Commercial truck drivers carry goods throughout this state and country. The vehicles they drive are large and can weigh as much as 80,000 pounds when fully loaded, according to the Federal Motor Carrier Safety Administration (FMCSA). If a truck driver gets into an accident, the results can be devastating. Because of this, both the federal and state governments place hours of service (HOS) regulations on truck drivers to help prevent fatigued driving accidents.
What are hours of service regulations?
Truck drivers and trucking companies are required to comply with various state and federal regulations. All truck drivers and companies follow FMCSA hours of service regulations if they transport goods across state lines. According to these regulations:
- A truck driver is allowed 11 hours of driving time in a 14-hour driving window. This 14-hour period includes any needed breaks for a nap, restroom break, or food break. The 14-hour period begins after a driver has been off-duty for 10 consecutive hours.
- A driver must take a 30-minute break if they have been driving for more than eight consecutive hours.
- There is a 60/70-hour limit in place for on-duty driving time over 7/8 consecutive days. A driver can restart a 7/8 day consecutive period by taking 34 or more consecutive hours off-duty.
Why are hours of service regulations enforced?
These regulations are important for roadway safety. Because of the size and weight of commercial trucks, any tractor-trailer accident on the roadway can be devastating, particularly for those in passenger vehicles. It is not uncommon for drivers and passengers in regular vehicles to sustain the following injuries in the event of a crash with a large truck:
- Traumatic brain injuries
- Open head injuries
- Spinal cord injuries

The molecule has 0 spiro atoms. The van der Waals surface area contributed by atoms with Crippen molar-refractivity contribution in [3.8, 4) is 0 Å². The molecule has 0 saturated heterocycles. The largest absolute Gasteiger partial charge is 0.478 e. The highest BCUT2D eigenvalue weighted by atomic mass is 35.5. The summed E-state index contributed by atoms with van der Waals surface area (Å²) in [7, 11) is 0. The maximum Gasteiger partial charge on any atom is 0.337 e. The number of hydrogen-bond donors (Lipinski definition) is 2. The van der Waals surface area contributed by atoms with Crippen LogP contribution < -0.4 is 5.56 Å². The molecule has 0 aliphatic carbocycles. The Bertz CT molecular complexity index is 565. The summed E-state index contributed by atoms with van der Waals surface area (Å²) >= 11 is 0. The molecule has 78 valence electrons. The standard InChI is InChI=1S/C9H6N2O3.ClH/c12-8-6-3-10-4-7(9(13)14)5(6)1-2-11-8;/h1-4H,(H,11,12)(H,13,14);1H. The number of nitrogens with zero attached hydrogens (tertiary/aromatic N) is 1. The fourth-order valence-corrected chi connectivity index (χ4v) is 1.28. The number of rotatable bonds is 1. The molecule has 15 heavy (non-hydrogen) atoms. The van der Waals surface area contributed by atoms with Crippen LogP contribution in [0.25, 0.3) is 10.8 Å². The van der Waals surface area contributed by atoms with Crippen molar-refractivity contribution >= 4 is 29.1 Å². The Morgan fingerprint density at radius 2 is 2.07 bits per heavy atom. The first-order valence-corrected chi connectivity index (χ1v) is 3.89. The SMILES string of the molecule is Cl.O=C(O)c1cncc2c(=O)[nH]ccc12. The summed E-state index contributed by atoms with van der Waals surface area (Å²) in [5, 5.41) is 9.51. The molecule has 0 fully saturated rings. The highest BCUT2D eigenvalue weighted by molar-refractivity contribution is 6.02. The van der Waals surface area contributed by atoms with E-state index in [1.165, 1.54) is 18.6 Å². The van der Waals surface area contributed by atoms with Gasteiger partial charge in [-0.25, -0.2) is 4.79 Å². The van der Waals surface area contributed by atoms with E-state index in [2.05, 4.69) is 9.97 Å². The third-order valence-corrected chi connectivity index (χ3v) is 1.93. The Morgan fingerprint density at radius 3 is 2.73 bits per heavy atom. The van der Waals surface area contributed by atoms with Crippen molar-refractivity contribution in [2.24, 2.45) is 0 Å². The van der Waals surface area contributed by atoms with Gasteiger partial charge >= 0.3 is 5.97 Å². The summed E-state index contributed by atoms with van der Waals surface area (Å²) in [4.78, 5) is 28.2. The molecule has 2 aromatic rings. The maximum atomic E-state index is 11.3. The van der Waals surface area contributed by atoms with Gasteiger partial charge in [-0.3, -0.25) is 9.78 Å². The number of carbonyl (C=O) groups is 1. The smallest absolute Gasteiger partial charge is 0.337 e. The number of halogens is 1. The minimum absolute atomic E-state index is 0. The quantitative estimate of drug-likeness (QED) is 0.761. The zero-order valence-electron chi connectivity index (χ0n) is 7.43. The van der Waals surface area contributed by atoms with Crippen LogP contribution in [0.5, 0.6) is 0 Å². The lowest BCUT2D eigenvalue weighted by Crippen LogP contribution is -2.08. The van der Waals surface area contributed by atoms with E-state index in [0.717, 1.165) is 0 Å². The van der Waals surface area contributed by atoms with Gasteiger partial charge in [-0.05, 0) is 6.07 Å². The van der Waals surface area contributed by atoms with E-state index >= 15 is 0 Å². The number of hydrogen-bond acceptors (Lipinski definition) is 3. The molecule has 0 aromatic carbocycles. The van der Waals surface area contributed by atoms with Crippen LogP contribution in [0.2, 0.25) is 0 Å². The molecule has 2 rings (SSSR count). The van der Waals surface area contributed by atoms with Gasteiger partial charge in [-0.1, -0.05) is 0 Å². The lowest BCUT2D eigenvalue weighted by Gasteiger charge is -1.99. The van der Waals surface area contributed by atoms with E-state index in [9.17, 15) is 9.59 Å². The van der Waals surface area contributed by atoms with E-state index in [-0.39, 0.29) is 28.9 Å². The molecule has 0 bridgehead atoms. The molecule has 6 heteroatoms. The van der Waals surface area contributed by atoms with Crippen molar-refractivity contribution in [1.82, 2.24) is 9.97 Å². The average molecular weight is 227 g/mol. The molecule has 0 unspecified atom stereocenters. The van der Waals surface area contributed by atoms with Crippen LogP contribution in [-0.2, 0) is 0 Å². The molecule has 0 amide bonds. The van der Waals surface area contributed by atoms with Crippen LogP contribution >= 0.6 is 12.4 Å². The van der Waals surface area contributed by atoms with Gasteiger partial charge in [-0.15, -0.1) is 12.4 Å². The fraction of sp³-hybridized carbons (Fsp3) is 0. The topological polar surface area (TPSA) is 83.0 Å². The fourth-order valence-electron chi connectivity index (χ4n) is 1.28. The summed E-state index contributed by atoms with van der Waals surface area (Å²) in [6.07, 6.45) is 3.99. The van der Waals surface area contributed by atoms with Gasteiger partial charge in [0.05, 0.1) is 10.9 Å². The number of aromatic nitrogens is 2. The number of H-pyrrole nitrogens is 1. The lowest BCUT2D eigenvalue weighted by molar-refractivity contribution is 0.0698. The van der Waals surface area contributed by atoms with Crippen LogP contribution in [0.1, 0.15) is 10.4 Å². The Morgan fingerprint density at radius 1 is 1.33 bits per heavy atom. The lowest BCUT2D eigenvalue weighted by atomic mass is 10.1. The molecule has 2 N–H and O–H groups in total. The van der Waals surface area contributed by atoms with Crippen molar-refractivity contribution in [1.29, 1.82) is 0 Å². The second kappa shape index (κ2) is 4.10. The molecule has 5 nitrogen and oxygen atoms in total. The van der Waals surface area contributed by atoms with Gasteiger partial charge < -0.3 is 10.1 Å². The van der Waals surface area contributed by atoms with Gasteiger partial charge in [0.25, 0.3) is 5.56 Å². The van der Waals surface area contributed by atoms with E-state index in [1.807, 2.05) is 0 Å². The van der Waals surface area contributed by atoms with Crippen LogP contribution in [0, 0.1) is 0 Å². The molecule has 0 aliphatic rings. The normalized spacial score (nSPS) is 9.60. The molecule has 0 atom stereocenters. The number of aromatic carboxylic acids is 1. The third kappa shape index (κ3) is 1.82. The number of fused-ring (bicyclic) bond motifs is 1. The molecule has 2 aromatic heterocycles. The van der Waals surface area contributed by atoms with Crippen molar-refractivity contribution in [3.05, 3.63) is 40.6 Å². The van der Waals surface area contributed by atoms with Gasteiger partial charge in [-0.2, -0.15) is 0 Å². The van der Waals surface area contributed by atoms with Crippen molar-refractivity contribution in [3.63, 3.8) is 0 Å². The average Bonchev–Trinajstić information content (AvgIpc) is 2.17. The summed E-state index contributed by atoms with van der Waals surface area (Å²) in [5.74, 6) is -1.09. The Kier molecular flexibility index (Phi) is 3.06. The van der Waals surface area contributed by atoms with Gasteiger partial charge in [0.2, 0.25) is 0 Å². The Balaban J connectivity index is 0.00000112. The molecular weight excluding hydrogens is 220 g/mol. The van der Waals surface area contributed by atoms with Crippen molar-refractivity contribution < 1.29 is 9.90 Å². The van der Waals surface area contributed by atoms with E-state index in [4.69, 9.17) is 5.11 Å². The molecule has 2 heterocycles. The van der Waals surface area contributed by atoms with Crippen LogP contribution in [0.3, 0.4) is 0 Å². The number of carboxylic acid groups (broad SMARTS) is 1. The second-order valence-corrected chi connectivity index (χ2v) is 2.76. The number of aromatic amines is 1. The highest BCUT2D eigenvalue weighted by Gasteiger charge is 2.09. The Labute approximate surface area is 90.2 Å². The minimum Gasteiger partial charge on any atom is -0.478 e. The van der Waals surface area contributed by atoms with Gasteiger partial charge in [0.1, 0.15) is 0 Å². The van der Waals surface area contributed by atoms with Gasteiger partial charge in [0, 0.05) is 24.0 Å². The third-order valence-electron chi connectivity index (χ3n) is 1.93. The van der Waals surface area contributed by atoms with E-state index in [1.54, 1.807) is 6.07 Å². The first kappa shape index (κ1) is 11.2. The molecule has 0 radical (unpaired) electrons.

- Whiplash injuries
- Severe lacerations
- Internal organ damage
- Internal bleeding
- Broken and dislocated bones
According to the FMCSA, there were more than 4,700 fatalities and around 148,000 injuries due to collisions with large trucks during the latest reporting year in the US. There were 214 large truck fatalities in Georgia during that same year.
How to prove and hours of service violation
Proving an hours of service violation in the aftermath of a car accident can be difficult. There are several methods that truck drivers are required to use to keep track of their hours of service, but a trucking company or truck driver could falsify some of these documents to cover up violations. Some of the records that could be useful to prove an hours of service violation include:
- Logbooks. Truckers are required to keep a record of their driving information in a log and they could show violations of the hours of service. These logs could be doctored or falsified by truck driver or company, so further information may be required.
- Electronic records. Any truck that is a model-year 2000 or newer must have electronic logging devices installed. This rule took effect recently, and these devices automatically record the trucker’s hours of service.
- Cell data. Documents including call logs, text messages, GPS activity, emails, and more can help prove a truck driver’s activity during their hours of service.
- Pre- and post-trip inspection records. These inspections are required under FMCSA rules, and documentation of these inspections could help prove an hours of service violation.
- Bills of landing. These documents are often time-stamped by the shipper or receiver of the goods the truck driver is carrying.
- Receipts. Weigh station records, tollbooth tickets, gas station receipts, food receipts, and more can all establish a trucker’s timeline.
An accident with a tractor-trailer often results in severe injuries and property damage, contact a lawyer to represent you during the claims process and secure compensation for your losses.